Nano Optoelectronic Sensors and Devices

Nanophotonics from Design to Manufacturing

By

  • Ning Xi
  • King Lai

Nanophotonics has emerged as a major technology and applications domain, exploiting the interaction of light-emitting and light-sensing nanostructured materials. These devices are lightweight, highly efficient, low on power consumption, and are cost effective to produce. The authors of this book have been involved in pioneering work in manufacturing photonic devices from carbon nanotube (CNT) nanowires and provide a series of practical guidelines for their design and manufacture, using processes such as nano-robotic manipulation and assembly methods. They also introduce the design and operational principles of opto-electrical sensing devices at the nano scale. Thermal annealing and packaging processes are also covered, as key elements in a scalable manufacturing process. Examples of applications of different nanowire based photonic devices are presented. These include applications in the fields of electronics (e.g. FET, CNT Schotty diode) and solar energy.
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Audience

Primary: Industrial R&D and Academic communities including optical engineers, photonics engineers, instrumentation engineers, electronics engineers, functional optoelectronic materials engineers and others seeking practical information regarding the development of nanophotonic devices and technologies. Secondary: Graduate courses

 

Book information

  • Published: November 2011
  • Imprint: WILLIAM ANDREW
  • ISBN: 978-1-4377-3471-3


Table of Contents


Preface

Acknowledgments

About the Editors

List of Contributers

Chapter 1 Introduction

1.1 Overview

1.2 Impact of Nanomaterials

1.3 Challenges and Difficulties in Manufacturing Nanomaterials-Based Devices

1.3.1 Role of Microfluidics

1.3.2 Role of Robotic Nanoassembly

1.4 Summary

References

Chapter 2 Nanomaterials Processing for Device Manufacturing

2.1 Introduction

2.2 Characteristics of Carbon Nanotubes

2.3 Classification of Carbon Nanotubes using Microfluidics

2.3.1 Dielectrophoretic Phenomenon on CNTs

2.3.2 Experimental Results: Separation of Semiconducting CNTs

2.4 Deposition of CNTs by Microrobotic Workstation

2.5 Summary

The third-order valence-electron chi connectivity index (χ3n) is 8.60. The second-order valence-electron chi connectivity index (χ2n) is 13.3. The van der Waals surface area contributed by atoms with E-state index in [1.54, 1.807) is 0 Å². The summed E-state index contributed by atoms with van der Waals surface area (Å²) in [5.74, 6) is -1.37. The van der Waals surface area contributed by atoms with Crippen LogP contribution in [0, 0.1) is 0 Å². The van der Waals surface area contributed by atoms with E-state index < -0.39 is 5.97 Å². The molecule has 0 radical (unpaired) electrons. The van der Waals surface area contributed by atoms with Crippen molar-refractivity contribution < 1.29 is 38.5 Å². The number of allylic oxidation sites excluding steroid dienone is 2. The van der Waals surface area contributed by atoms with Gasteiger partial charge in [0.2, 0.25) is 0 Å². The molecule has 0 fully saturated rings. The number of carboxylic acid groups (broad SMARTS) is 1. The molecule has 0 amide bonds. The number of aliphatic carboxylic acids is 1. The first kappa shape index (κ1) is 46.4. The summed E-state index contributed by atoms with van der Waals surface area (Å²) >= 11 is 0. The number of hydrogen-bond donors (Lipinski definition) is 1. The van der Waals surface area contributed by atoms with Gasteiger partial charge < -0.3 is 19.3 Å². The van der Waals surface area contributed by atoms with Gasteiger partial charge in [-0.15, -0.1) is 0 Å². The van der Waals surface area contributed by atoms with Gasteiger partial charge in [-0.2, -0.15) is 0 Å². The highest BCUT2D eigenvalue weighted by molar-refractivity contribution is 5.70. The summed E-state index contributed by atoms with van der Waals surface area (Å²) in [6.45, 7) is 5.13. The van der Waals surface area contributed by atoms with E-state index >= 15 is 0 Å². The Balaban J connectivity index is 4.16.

References

Chapter 3 Design and Generation of Dielectrophoretic Forces for Manipulating Carbon Nanotubes

3.1 Overview

3.2 Dielectrophoretic Force Modeling

3.2.1 Modeling of Electrorotation for Nanomanipulation

3.2.2 Dynamic Modeling of Rotational Motion of Carbon Nanotubes for Intelligent Manufacturing of CNT-Based Devices

3.2.3 Dynamic Effect of Fluid Medium on Nano Particles by Dielectrophoresis

3.3 Theory for Microelectrode and Electric Field Design for Carbon Nanotube Applications

3.3.1 Microelectrode Design

3.3.2 Theory for Microelectrode Design

3.4 Electric Field Design

3.5 Carbon Nanotubes Application-Simulation Results

3.5.1 Dielectrophoretic Force: Simulation Results

3.5.2 Electrorotation (Torque): Simulation Results

3.5.3 Rotational Motion of Carbon Nanotubes: Simulation Results

3.6 Summary

References

Chapter 4 Atomic Force Microscope-Based Nanorobotic System for Nanoassembly

4.1 Introduction to AFM and Nanomanipulation

4.1.1 AFM’s Basic Principle

4.1.2 Imaging Mode of AFM

4.1.3 AFM-Based Nanomanipulation

4.2 AFM-Based Augmented Reality System

4.2.1 Principle for 3D Nanoforce Feedback

4.2.2 Principle for Real-Time Visual Feedback Generation

4.2.3 Experimental Testing and Discussion

4.3 Augmented Reality System Enhanced by Local Scan

4.3.1 Local Scan Mechanism for Nanoparticle

4.3.2 Local Scan Mechanism for Nanorod

4.3.3 Nanomanipulation with Local Enhanced Augmented Reality System

4.4 CAD-Guided Automated Nanoassembly

4.5 Modeling of Nanoenvironments

4.6 Automated Manipulation of CNT

4.7 Summary

References

Chapter 5 On-Chip Band Gap Engineering of Carbon Nanotubes

5.1 Introduction

5.2 Quantum Electron Transport Model